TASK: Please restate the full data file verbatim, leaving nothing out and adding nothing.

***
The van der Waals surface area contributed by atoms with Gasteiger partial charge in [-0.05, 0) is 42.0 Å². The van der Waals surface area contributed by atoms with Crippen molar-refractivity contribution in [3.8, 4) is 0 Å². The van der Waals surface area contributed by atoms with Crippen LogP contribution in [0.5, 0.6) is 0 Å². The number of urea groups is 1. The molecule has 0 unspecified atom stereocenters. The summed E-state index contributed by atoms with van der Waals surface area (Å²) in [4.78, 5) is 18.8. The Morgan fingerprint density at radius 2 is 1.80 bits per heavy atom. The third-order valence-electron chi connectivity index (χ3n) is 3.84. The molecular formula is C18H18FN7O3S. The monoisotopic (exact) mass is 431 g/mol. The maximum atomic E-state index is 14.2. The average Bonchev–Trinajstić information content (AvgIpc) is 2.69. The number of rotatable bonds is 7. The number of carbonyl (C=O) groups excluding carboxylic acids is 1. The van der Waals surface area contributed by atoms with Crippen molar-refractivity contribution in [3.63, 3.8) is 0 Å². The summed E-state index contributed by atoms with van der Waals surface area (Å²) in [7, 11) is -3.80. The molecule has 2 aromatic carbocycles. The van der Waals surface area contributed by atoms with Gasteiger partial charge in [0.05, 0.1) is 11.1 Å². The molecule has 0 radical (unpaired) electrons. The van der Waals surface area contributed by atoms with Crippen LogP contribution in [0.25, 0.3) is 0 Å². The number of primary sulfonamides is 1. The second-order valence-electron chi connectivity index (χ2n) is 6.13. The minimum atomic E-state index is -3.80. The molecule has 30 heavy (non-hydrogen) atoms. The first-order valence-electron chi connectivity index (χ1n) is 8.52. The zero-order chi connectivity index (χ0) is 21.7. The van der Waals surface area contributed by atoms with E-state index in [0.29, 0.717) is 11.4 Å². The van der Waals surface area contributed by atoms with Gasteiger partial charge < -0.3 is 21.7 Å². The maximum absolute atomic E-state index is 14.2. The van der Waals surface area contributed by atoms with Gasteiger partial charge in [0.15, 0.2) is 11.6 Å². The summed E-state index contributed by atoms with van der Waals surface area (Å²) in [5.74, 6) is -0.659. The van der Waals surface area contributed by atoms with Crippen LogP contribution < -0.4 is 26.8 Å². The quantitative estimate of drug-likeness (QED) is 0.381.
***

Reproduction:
The van der Waals surface area contributed by atoms with Gasteiger partial charge in [-0.05, 0) is 42.0 Å². The van der Waals surface area contributed by atoms with Crippen molar-refractivity contribution in [3.8, 4) is 0 Å². The van der Waals surface area contributed by atoms with Crippen LogP contribution in [0.5, 0.6) is 0 Å². The number of urea groups is 1. The molecule has 0 unspecified atom stereocenters. The summed E-state index contributed by atoms with van der Waals surface area (Å²) in [4.78, 5) is 18.8. The Morgan fingerprint density at radius 2 is 1.80 bits per heavy atom. The third-order valence-electron chi connectivity index (χ3n) is 3.84. The molecular formula is C18H18FN7O3S. The monoisotopic (exact) mass is 431 g/mol. The maximum atomic E-state index is 14.2. The average Bonchev–Trinajstić information content (AvgIpc) is 2.69. The number of rotatable bonds is 7. The number of carbonyl (C=O) groups excluding carboxylic acids is 1. The van der Waals surface area contributed by atoms with Crippen molar-refractivity contribution in [3.63, 3.8) is 0 Å². The summed E-state index contributed by atoms with van der Waals surface area (Å²) in [7, 11) is -3.80. The molecule has 2 aromatic carbocycles. The van der Waals surface area contributed by atoms with Gasteiger partial charge in [0.05, 0.1) is 11.1 Å². The molecule has 0 radical (unpaired) electrons. The van der Waals surface area contributed by atoms with Crippen LogP contribution in [0.25, 0.3) is 0 Å². The number of primary sulfonamides is 1. The second-order valence-electron chi connectivity index (χ2n) is 6.13. The minimum atomic E-state index is -3.80. The molecule has 30 heavy (non-hydrogen) atoms. The first-order valence-electron chi connectivity index (χ1n) is 8.52. The zero-order chi connectivity index (χ0) is 21.7. The van der Waals surface area contributed by atoms with E-state index in [0.29, 0.717) is 11.4 Å². The van der Waals surface area contributed by atoms with Gasteiger partial charge < -0.3 is 21.7 Å². The maximum absolute atomic E-state index is 14.2. The van der Waals surface area contributed by atoms with Gasteiger partial charge in [0.15, 0.2) is 11.6 Å². The summed E-state index contributed by atoms with van der Waals surface area (Å²) in [5.74, 6) is -0.659. The van der Waals surface area contributed by atoms with Crippen LogP contribution < -0.4 is 26.8 Å². The quantitative estimate of drug-likeness (QED) is 0.381.